► From AP — SF bus union says deal reached; no strike — Drivers, dispatchers and other workers for a San Francisco Bay Area bus system reached a tentative agreement with their employer late Tuesday, avoiding a strike that threatened to affect hundreds of thousands of commuters. On Wednesday, a special board is scheduled to hear testimony about a separate labor dispute involving Bay Area Rapid Transit that resulted in a 4 1/2-day strike last month and is threatening another one that could strand many of BART’s estimated 400,000 daily riders.

► At TPM — How immigration reform can still pass Congress — Despite the long odds, Democrats see a narrow road through which comprehensive immigration reform could still pass both houses of Congress and become law. But the road is murky and full of landmines.

jayapal-pramila► At Politico — Why don’t Republicans want to win? (by Pramila Jayapal) — The U.S. House of Representatives snuck out of town last week with little fanfare, and rightly so: America’s lower body had just managed to squander another work period without any movement on immigration reform. The only conclusion to draw from this episode is that Republicans don’t want to win a presidential election ever again.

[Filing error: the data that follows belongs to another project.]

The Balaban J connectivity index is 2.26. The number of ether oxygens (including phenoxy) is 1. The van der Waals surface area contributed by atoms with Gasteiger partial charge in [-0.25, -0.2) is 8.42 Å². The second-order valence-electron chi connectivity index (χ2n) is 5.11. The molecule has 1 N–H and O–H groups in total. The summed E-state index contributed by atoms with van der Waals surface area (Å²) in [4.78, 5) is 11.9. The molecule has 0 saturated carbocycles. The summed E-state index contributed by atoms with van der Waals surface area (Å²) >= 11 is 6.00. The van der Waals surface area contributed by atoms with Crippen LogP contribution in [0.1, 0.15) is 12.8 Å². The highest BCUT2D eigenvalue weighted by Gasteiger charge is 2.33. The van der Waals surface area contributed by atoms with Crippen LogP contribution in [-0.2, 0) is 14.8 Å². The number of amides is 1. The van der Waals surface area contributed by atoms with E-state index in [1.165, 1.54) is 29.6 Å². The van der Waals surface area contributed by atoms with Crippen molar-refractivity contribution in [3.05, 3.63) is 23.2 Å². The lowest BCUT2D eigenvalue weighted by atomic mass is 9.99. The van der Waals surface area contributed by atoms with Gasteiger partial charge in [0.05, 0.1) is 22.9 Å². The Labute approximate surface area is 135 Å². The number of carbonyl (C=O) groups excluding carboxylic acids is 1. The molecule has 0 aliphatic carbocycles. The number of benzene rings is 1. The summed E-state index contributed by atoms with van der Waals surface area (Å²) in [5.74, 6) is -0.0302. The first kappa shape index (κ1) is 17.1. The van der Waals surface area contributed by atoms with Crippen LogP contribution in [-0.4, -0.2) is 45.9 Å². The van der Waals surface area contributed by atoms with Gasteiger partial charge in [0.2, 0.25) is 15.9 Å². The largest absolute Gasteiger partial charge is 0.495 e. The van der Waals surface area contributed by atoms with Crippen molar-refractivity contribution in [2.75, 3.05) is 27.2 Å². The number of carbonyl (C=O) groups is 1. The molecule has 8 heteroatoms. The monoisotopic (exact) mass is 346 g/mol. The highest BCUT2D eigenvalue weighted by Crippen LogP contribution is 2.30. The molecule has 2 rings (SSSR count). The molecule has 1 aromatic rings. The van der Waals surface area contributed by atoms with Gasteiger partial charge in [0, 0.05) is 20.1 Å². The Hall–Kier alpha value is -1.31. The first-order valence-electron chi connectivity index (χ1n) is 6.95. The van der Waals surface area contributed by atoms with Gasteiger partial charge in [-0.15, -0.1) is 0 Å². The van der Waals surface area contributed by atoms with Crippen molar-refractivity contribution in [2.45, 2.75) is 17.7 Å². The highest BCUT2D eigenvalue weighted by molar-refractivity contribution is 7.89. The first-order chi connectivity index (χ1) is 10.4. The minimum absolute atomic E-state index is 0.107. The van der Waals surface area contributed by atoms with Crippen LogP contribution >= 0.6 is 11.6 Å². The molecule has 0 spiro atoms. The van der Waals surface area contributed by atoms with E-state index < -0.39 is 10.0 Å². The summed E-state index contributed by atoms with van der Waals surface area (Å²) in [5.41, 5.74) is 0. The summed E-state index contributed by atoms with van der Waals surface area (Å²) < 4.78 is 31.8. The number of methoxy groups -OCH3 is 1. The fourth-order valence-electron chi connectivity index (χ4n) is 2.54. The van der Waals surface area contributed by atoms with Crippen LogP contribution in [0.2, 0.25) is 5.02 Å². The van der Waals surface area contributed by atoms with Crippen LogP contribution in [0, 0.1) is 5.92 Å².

► A related story in The Hill — Poll: Congress doesn’t deserve a break — More than eight in 10 voters say Congress should not be spending a month away from Washington.




airlines-business-class► In today’s News Tribune — Decline of middle-class create first-class inequality (by Harold Meyerson) — Airlines are sparing no expense these days to enlarge, upgrade and increase the price of their first-class and business-class seating. At the other end of the economic spectrum, low-cost airlines that re-create the thrill of traveling in steerage are thriving, too. The new business model, apparently, is to shrink the seats, charge extra for everything and offer nothing for free that might be construed as an amenity. The upgrading of business and the downgrading of coach present a fairly faithful mirror of what’s happening in the larger economy: the disappearance of the middle class.